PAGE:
Ultra‐high elastic strain energy storage in hybrid metal‐oxide infiltrated polymer nanocomposites
October 1-6, 2017
An understanding of the mechanical properties of materials at nanometer length scales, including a material’s ability to store and release elastic strain energy, is of great significance in the effective miniaturization of actuators, sensors and resonators for use in micro-/nano-electromechanical systems (MEMS/NEMS) as well as advanced development of artificial muscles for locomotion in soft robots. The measure of a material’s ability to store and release elastic strain energy, the modulus of resilience (R), is a crucial parameter in realizing such advanced mechanical actuation technologies. Typically, engineering a material system with a large R requires large increases in the material’s yield strength yet conservative increase in Young’s modulus, an engineering challenge as the two mechanical properties are strongly coupled; generally, strengthening methods results in considerable stiffening or increase in the Young’s modulus. Here, we present hybrid composite polymer nanopillars which achieve the highest specific R ever reported, by utilizing vapor-phase aluminum oxide infiltrations into lithographically patterned polymer resist SU-8. In-situ nanomechanical measurements reveal high, metallic-like yield strengths (~500 MPa) combined with a compliant, polymeric-like Young’s modulus (~7 GPa), a unique pairing never observed in known engineering materials. It is these exceptional elastic properties of our hybrid composite which allows for realization of R per density (Rs) values ~ 11200 J/kg, orders of magnitude greater than those in most engineering material systems. The high elastic energy storage/release capability of this material, as well as its compatibility with lithographic techniques, makes it an attractive candidate in the design of MEMS devices, which require an ultra-high elastic component for advanced actuation and sensor technologies. Furthermore, an opportunity for tunability of the elastic properties of the SU-8 polymeric material exists with this fabrication technique by varying the number of infiltration cycles or the organometallic precursor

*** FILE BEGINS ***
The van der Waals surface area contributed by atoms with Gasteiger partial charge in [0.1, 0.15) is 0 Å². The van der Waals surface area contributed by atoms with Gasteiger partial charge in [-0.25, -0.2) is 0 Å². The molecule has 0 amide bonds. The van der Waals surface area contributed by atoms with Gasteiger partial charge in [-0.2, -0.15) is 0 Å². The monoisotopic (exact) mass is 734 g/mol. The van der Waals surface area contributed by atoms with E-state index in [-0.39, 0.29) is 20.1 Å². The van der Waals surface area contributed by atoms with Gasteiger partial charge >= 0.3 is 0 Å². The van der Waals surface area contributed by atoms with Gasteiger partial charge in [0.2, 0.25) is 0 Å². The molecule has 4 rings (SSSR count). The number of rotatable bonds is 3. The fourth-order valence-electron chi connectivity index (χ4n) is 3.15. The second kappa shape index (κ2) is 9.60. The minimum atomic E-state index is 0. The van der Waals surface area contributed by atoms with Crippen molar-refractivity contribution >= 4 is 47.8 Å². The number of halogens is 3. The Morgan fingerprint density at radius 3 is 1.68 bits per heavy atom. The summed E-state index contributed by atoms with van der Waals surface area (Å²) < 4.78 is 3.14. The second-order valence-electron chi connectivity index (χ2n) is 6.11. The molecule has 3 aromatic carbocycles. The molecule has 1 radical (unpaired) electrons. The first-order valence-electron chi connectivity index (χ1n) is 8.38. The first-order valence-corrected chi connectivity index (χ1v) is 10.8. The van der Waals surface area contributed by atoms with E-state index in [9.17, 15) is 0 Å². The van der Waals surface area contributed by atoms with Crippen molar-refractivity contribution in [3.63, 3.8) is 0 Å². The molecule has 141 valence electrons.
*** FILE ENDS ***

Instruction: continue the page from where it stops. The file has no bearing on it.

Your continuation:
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Keith Dusoe, Seok-Woo Lee, Xinyi Ye, Aaron Stein, Chang-Yong Nam, and Kim Kisslinger, "Ultra‐high elastic strain energy storage in hybrid metal‐oxide infiltrated polymer nanocomposites" in "Nanomechanical Testing in Materials Research and Development VI", Karsten Durst, Technical University of Darmstadt, Germany Eds, ECI Symposium Series, (2017). http://dc.engconfintl.org/nanomechtest_vi/45